Following on from an article written elsewhere at the end of 2007, about the insistence of some “experts” that they are achieving top listings on Google for a particular search phrase, I was today astonished that still this is highlighted as successful SEO activity. And while I suppose it is successful at what it was created to achieve, it’s wasted effort by missing out the fundamental step of knowing what your customer is actually looking for!
It bothers me that this is being promoted as the way to carry out SEO. Such vanity is really easy to pander to – especially when nobody else is trying to achieve the same – so they are happy bunnies. It’s not something I will enable or carry out for my clients or friends unless there is a sensible reason for using phrases that nobody actually searches for.
It could be that I’m missing something, but I suspect not – funnily enough there’s a good reason why I focus on Internet marketing strategy. I do wonder if perhaps I should stop being quite so insistent on giving thorough, results-based value, some of which is not what people want to hear, and make money out of what I can do. However, to my mind, giving clients a false sense of success is dishonourable and downright unethical – the result of this is that I have to dodge the occasional sideways swipe at my reputation from dissatisfied ex-clients, but I can live with that. I’ll stick with being authentic in my marketing.
It may be that the chosen phrases are intended to be contentious and not meant to be of value from a business point of view, other than to point out to people that they have achieved a high listing on Google for this particular phrase. And they do generally provide relevant content for that phrase, they are doing the right things from that point of view, but just imagine how powerful and beneficial it would be for their business if they’d researched and chosen phrases that people actually use. Of course the whole point may be to score points somewhere along the line – fair enough – but to actually label it as successful is inaccurate, incomplete. The point of SEO is to be an active contributor to your Internet marketing, surely.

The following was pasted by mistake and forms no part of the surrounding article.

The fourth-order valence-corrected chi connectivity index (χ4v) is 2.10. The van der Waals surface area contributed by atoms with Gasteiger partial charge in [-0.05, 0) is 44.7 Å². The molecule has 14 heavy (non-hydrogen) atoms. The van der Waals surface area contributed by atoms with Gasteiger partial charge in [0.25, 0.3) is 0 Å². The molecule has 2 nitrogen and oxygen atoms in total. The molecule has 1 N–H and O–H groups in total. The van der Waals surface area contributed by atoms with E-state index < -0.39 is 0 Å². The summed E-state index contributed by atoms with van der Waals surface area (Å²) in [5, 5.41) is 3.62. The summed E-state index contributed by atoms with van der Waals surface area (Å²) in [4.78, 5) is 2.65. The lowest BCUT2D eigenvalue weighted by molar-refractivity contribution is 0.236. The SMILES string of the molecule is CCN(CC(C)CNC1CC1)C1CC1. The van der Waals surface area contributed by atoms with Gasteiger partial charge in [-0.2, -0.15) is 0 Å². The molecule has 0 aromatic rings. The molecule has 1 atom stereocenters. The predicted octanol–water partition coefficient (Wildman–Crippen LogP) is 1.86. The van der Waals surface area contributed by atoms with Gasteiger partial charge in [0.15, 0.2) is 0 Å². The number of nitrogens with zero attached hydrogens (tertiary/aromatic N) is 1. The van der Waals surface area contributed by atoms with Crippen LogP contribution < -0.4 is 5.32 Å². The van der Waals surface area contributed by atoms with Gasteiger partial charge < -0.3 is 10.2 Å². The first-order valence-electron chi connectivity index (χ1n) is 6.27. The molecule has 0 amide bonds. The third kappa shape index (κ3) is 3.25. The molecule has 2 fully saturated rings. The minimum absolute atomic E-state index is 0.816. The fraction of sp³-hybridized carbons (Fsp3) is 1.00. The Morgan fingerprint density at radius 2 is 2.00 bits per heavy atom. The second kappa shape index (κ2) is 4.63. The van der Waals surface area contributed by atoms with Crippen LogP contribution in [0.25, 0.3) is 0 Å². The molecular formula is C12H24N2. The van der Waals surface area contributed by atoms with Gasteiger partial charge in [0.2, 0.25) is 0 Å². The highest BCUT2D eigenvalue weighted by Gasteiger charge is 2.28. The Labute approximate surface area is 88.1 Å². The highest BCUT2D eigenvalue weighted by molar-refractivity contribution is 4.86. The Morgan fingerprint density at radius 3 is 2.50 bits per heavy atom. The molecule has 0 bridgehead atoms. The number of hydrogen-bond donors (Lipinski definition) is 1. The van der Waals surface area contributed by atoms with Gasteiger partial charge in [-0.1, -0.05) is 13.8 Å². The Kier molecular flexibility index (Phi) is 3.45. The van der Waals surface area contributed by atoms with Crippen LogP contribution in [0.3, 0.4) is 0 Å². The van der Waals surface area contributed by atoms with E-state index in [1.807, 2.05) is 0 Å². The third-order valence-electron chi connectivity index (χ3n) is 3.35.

If you’re going to bother, why not first discover what your intended visitors actually search for, and whether they do even look for you on the web. For some the Internet is not the route to market; it can support the route to market, but some sectors and services just may not be using the Internet as their way of finding out about you. Of course taking action now is going to reap rewards, but to celebrate an empty achievement is vanity, nothing more.
If you’re going to make the effort to try to attract people to your website, find out what those people are actually searching for. It’s not rocket science, but is fundamental. So time to get busy practicing what I preach and show those of you that want more business how to achieve that through the Internet.